The international oil benchmark, Brent crude, tumbled below the $70 per barrel mark on Monday after the Organisation of the Petroleum Exporting Countries and its allies agreed to increase their production by 400,000 barrels per day starting from August.
Brent, against which Nigeria’s crude oil is priced, fell by $5.01 to $68.58 per barrel as of 7:25pm Nigerian time on Monday, the lowest level since May 21.
After two and a half weeks of wrangling, OPEC and its allies, a group called OPEC+, resolved on Sunday to increase their overall production by 400,000bpd on a monthly basis starting from August until phasing out the 5.8 million bpd production adjustment.
The alliance also granted five countries – Saudi Arabia, Russia, the UAE, Iraq and Kuwait – even higher output targets starting in May 2022, according to S&P Global Platts.
The OPEC+ resolution puts an end to an acrimonious spat between Saudi Arabia and the UAE, which had arisen after the UAE had objected to Saudi Arabia’s plan to tie OPEC+ production increases to a lengthening of the supply management pact.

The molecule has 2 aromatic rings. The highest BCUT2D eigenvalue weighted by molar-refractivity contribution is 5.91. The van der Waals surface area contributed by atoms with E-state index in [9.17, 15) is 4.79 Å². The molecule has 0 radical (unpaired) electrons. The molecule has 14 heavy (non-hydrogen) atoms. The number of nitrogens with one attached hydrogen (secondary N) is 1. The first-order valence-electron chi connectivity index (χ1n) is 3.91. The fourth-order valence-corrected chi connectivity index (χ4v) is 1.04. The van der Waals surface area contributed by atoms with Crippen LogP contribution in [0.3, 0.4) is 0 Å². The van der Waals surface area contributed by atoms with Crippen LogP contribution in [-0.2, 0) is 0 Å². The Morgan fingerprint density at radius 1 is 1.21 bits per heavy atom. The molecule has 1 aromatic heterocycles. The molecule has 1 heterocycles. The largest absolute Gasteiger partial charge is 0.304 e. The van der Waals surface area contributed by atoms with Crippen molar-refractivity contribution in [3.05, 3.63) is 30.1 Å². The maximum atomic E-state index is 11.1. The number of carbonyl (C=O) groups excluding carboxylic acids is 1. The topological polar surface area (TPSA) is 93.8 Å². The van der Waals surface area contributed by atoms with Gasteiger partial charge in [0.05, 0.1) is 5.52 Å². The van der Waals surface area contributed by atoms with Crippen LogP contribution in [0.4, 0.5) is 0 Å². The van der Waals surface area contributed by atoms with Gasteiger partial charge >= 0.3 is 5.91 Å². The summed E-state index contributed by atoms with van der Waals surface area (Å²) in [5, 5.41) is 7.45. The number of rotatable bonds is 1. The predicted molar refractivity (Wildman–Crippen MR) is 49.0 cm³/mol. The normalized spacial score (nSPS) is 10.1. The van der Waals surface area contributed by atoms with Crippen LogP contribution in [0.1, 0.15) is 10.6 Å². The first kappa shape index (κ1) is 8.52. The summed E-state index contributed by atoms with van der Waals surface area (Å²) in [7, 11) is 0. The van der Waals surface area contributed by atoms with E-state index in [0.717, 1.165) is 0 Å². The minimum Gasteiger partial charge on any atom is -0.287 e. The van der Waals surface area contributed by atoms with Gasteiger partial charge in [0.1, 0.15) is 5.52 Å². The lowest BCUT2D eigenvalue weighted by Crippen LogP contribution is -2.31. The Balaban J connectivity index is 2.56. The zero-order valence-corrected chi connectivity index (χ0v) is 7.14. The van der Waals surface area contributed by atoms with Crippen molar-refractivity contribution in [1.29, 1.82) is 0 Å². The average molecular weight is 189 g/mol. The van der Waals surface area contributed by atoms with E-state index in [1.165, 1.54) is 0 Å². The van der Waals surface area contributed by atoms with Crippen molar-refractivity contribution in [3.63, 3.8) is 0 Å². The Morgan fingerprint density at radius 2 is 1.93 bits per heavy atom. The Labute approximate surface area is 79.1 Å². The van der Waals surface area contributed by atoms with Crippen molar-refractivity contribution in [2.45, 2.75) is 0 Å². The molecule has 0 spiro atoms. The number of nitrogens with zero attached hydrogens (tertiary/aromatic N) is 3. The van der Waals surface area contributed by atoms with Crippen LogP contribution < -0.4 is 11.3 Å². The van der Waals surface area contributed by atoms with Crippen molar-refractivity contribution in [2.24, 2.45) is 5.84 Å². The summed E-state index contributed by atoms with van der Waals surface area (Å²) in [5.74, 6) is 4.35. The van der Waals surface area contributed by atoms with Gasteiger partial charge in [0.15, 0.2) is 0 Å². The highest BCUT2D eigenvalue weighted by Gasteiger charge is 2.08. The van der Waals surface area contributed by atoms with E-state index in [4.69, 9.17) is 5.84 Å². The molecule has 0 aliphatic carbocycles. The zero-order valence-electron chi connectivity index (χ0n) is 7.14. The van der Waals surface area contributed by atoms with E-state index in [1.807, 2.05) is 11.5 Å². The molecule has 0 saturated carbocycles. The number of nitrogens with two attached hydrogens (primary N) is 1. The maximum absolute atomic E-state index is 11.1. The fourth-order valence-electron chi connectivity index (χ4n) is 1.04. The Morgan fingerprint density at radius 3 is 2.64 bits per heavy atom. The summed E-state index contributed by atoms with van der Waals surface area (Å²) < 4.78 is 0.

The UAE had insisted that its baseline production level, from which its quota is determined, be raised first.
In an appeasement to the UAE, the country will receive a 332,000 bpd boost to its reference production level, from which quotas are determined, starting in May 2022. Meanwhile, Saudi Arabia and Russia will also be granted 500,000 bpd baseline increases, with Iraq and Kuwait getting 150,000 bpd rises.
S&P Global Platts described the agreement as a near-term win for the group but also one that looked set to exacerbate the divide between its richer and poorer members.
It said by late 2022, when the alliance expects to have fully unwound its 5.8 million bpd in collective production cuts, those five countries would have expanded their output considerably, while most, if not all, of the remaining members would struggle to keep pace, ceding market share in the process.
According to the report, the Saudi and UAE energy ministers were all smiles following the decision.
Nigeria’s Minister of State for Petroleum Resources, Timipre Sylva, voiced his displeasure in the OPEC+ meeting, as did Algeria’s Mohamed Arkab, multiple delegates said.
Both countries are now appealing to the OPEC+ co-chairs, Saudi Arabia and Russia, for increased production allocations, as well, while Kazakhstan may also consider doing the same, the delegates said.
OPEC members Iran and Venezuela, both exempt from quotas as they grapple with US sanctions, could find it more difficult to win back customers in the face of heightened competition if the sanctions are ever relieved.